What is this hybrid workleisure trend and would you wear it to the office?
The pandemic may have changed workwear as we know it forever. Enter workleisure, a hybrid of athleisure and office attire that’s all about comfort. Is it for you?
Emily Tan, a relationship manager with a local bank, used to wear fitted dresses with heels along with a nice bag and a full face of make-up to work. Then the pandemic and months of working from home happened, and when she returns to the office (like how some of us have slowly started to do this year), her dressing won’t quite be the same as before.
“I think I’ll wear looser-fitting dresses with flats, maybe even sneakers, and will probably carry a tote bag and just use light make-up,” she told CNA Lifestyle.
“When I was last in the office earlier (in 2021), there were no formal meetings, and many of the meetings were virtual. And with masks on, nobody really knows who you are, and there’s less point in dressing up. For a recent client meeting, I wore my previous OL (Office Lady) attire, but my boss just wore a polo tee. I think it’s definitely acceptable to dress more casually these days.”
Workleisure is part athleisure and part traditional work attire.
The style powers that be have bestowed a new fashion term upon this new way of dressing for work – it’s called workleisure.
It’s part athleisure (itself a portmanteau of “athletic” and “leisure”; something you can wear both to the gym and to go out) and part traditional work attire. A sporty component with some kind of stretchy material is usually involved – think sporty leggings, a yoga top, a sports jacket or a hoodie.
Another key feature is comfort. After a couple of years working from home for many, and rolling up to Zoom meetings in T-shirts and loungewear, it’s become acceptable to see your colleagues and bosses in more casual attire. It’s also hard to go back to stiff shirts, ties, pressed pants and pencil skirts, when you know you can be so much more comfortable in looser dresses, stretch pants and polo tees.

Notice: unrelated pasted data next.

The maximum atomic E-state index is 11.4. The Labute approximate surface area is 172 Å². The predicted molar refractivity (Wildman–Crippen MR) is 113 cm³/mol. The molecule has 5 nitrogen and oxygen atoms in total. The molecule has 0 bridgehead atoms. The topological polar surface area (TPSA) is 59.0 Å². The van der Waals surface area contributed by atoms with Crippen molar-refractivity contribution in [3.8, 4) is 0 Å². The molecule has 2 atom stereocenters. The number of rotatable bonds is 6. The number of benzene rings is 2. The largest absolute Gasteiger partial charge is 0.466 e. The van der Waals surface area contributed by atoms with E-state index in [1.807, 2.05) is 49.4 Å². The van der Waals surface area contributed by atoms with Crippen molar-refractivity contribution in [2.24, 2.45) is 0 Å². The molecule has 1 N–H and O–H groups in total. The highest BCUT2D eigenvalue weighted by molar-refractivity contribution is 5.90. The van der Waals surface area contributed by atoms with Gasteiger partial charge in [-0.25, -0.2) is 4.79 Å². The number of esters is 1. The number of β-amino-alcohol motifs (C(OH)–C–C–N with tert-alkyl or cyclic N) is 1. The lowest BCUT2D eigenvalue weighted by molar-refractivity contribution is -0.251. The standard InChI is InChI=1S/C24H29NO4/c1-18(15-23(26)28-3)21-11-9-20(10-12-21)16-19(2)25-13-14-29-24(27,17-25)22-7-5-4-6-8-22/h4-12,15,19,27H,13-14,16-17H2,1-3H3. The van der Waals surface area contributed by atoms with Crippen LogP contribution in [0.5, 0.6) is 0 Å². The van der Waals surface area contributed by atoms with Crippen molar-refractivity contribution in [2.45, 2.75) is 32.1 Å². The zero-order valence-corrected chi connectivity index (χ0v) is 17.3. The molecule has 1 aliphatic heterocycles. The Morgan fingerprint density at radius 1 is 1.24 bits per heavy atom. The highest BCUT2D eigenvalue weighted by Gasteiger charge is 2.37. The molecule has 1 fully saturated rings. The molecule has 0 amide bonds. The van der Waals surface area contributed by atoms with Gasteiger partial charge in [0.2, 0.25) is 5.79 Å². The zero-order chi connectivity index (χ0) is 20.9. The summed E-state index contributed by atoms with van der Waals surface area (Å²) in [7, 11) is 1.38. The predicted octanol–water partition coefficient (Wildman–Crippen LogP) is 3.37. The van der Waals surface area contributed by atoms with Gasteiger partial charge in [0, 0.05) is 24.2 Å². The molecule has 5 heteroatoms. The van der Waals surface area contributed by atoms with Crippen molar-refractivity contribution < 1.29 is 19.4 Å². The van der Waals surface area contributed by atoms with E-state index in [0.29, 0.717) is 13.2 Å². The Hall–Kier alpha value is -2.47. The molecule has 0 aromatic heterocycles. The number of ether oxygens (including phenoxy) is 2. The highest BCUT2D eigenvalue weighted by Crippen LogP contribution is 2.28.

Lai Han Sam, a life coach and founder of Lifework Coaching, said: “WFH has exposed us to the possibility of comfort while working, and made us push the boundaries of being comfortable yet professional. I do observe the relaxing of the typical corporate formal attire to a slightly more casual way of dressing. Folks are dropping the ties and dress pants and opting for different materials and a more relaxed style. The boundaries of dressing more casually really depends on the culture of your organisation, your industry, the role you are holding and the image you want to project.”
She added: “For a start, it may be better to follow the guidelines for workplace attire, and adjust that over time. One must take into account the appropriateness and acceptance in your specific workplace. I know some clients who prefer to dress formally as it is a way to cue their brains to shift into work mode. A few questions to ask yourself to help you decide are: Will it affect your professional brand adversely? Is there a framework of attire in your specific workplace and role? How will dressing differently affect your working style or productivity?”
For Serene Lim, a communications professional, the workleisure trend is a welcome change. “I’m lucky to have been in the media and communications industry for my career, where we get more flexibility and creativity around what we wear,” she said.
“As long as you look presentable and carry yourself professionally, there is no harm in carrying a gym bag or wearing tailored-looking sweat pants instead of a power suit. I can't speak for every industry, but even in my previous MNC, there were men wearing casual and sporty shirts to work," she said.